MISHAWAKA—Bethel’s Theatre Department presents “Sense & Sensibility” written by Kate Hamill, playfully adapted from the novel by Jane Austen. Performances of the show will run Nov. 14, 15, and 16 at 7:30 p.m., with a matinee on Nov. 16 at 1 p.m., in the Everest-Rohrer Auditorium on Bethel’s campus.
The story is set in late 18th-century England and follows the fortunes and misfortunes of the Dashwood sisters, the practical Elinor and the romantic Marianne, after their father’s sudden death leaves them financially destitute and socially vulnerable.
Deb Swerman, adjunct professor of theatre, is directing the play.
“They end up moving out of the big mansion house and living in a cottage that was given to them by a cousin that they’d never met but took pity on them,” said Swerman. “They’re just trying to find their way in this new world of theirs, which includes trying to find love.”
One of the most challenging aspects of the play is the number of scene changes and the rapidity with which they take place.
“The play takes place in several different locations,” said Swerman. “They start out at one big house, and they move to another big house, and then they have the cottage, and at one point they go to London... it’s crazy.”
Another unique aspect is that the play is narrated and even, to a certain extent, controlled by “the gossips.”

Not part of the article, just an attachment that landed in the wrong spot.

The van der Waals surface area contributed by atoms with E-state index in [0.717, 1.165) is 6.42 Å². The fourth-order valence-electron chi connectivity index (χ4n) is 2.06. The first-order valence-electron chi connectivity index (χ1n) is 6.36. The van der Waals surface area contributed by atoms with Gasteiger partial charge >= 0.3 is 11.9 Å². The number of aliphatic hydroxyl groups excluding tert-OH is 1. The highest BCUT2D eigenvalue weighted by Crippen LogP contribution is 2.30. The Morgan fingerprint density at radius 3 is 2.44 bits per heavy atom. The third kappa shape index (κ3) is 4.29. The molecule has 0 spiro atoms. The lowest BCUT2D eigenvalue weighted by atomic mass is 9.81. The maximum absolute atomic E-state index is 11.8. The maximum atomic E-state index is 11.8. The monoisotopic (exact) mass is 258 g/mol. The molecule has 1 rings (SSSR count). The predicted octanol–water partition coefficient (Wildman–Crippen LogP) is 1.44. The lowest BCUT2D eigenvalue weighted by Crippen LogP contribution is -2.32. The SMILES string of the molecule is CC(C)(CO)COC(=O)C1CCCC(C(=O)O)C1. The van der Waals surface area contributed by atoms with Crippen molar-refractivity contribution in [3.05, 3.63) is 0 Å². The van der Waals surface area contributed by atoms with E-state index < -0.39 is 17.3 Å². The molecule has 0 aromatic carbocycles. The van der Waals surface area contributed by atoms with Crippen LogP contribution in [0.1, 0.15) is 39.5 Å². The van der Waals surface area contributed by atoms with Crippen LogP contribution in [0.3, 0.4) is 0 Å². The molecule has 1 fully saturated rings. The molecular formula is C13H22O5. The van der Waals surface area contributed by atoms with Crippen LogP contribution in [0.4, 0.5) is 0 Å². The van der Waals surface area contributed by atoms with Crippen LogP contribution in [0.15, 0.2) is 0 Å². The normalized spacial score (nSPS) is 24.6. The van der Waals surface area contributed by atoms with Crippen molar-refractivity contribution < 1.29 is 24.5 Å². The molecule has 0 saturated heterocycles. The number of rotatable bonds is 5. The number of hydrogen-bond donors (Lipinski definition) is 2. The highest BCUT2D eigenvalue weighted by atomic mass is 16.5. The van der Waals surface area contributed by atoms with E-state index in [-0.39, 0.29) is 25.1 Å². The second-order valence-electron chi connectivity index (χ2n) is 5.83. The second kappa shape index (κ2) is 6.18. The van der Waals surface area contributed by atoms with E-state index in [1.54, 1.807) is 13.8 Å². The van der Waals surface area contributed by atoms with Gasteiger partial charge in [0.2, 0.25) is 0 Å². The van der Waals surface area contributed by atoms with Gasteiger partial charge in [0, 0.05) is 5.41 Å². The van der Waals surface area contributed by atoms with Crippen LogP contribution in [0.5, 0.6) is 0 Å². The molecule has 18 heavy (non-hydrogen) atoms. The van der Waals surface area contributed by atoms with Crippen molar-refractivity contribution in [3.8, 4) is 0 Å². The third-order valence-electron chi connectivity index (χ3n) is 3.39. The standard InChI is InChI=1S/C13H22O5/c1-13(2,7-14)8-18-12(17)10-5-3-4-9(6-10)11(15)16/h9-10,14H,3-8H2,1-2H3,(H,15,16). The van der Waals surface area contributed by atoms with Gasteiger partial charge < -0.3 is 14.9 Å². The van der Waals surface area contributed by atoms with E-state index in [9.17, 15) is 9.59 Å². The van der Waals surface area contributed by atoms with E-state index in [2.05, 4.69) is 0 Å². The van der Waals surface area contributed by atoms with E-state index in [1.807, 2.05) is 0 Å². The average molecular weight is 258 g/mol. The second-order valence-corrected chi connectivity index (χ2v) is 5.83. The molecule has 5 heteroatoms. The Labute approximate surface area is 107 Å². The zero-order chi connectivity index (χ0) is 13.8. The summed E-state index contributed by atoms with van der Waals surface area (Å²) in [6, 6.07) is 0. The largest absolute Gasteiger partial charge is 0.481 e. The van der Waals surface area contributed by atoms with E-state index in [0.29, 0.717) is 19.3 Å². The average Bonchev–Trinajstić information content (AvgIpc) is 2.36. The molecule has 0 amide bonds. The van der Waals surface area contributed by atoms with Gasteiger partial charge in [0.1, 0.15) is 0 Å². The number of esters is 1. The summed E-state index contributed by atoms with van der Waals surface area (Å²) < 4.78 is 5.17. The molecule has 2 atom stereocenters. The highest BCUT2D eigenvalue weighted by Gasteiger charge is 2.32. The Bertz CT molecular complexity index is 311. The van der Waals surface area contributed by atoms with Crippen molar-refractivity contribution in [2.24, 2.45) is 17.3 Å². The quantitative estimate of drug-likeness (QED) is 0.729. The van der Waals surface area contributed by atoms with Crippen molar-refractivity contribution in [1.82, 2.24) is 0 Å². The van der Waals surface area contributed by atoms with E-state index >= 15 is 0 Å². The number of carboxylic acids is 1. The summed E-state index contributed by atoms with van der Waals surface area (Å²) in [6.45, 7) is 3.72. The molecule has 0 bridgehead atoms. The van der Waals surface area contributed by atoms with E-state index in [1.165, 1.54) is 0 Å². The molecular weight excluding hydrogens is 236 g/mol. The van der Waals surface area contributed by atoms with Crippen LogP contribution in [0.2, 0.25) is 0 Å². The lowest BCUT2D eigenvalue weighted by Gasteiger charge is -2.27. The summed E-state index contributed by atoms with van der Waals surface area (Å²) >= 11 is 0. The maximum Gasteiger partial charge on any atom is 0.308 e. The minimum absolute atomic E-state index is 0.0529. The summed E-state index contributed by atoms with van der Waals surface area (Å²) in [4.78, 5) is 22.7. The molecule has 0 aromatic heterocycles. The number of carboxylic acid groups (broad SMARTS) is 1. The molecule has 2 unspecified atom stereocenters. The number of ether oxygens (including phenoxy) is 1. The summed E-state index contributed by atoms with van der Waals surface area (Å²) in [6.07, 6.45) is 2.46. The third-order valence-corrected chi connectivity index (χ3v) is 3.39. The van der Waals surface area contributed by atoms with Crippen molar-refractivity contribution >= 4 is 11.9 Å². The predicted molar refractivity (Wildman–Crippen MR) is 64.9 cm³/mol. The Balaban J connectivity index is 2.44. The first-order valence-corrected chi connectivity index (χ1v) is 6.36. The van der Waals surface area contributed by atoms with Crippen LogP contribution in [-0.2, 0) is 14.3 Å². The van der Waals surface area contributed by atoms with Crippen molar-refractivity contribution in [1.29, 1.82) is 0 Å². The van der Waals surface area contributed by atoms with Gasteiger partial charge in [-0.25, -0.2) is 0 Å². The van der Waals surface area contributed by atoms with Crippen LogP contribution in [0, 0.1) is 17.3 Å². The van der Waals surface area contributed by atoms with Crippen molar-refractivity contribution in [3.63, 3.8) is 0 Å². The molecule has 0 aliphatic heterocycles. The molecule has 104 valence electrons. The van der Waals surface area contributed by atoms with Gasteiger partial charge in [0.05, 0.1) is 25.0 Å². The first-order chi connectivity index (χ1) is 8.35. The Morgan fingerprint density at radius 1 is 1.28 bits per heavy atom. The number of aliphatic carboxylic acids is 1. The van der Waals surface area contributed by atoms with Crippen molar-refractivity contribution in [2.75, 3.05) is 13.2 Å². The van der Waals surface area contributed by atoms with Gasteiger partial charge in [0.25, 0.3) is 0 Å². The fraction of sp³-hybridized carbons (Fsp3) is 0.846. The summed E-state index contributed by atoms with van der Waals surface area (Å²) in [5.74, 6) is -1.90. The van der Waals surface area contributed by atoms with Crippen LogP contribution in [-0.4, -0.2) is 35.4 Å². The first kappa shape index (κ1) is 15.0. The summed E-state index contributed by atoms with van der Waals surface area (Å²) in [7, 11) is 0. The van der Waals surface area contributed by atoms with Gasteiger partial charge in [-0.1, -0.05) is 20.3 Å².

“The gossips move the action,” said Swerman. “They’re always watching, either through the curtains, or through the window, they’re just always there watching, and then they shift the scenery... at some points they’ll actually come on and pick an actor up and move them to another place... it’s very unconventional.”
Swerman also loves the unity among the cast.
“The two ladies that play Elinor and Marianne are just amazing,” said Swerman. “Their relationship together will just make you laugh one second and crack you in two the next; they’re really close together, and they’ve built that relationship throughout rehearsals.”
Hope Nofziger is playing Elinor Dashwood and has greatly enjoyed developing that relationship as well; she hopes that people will come out to reap the benefits of everyone’s hard work.
“I am very excited to be a part of a story that is so well known,” said Nofziger, “and to bring this character to life again.”
Tickets are $13 for students and seniors, $15 for adults and $10 for children 12 and under. Purchase tickets in the ticket office, online at Tickets.BethelUniversity.edu or by calling (574) 807–7080.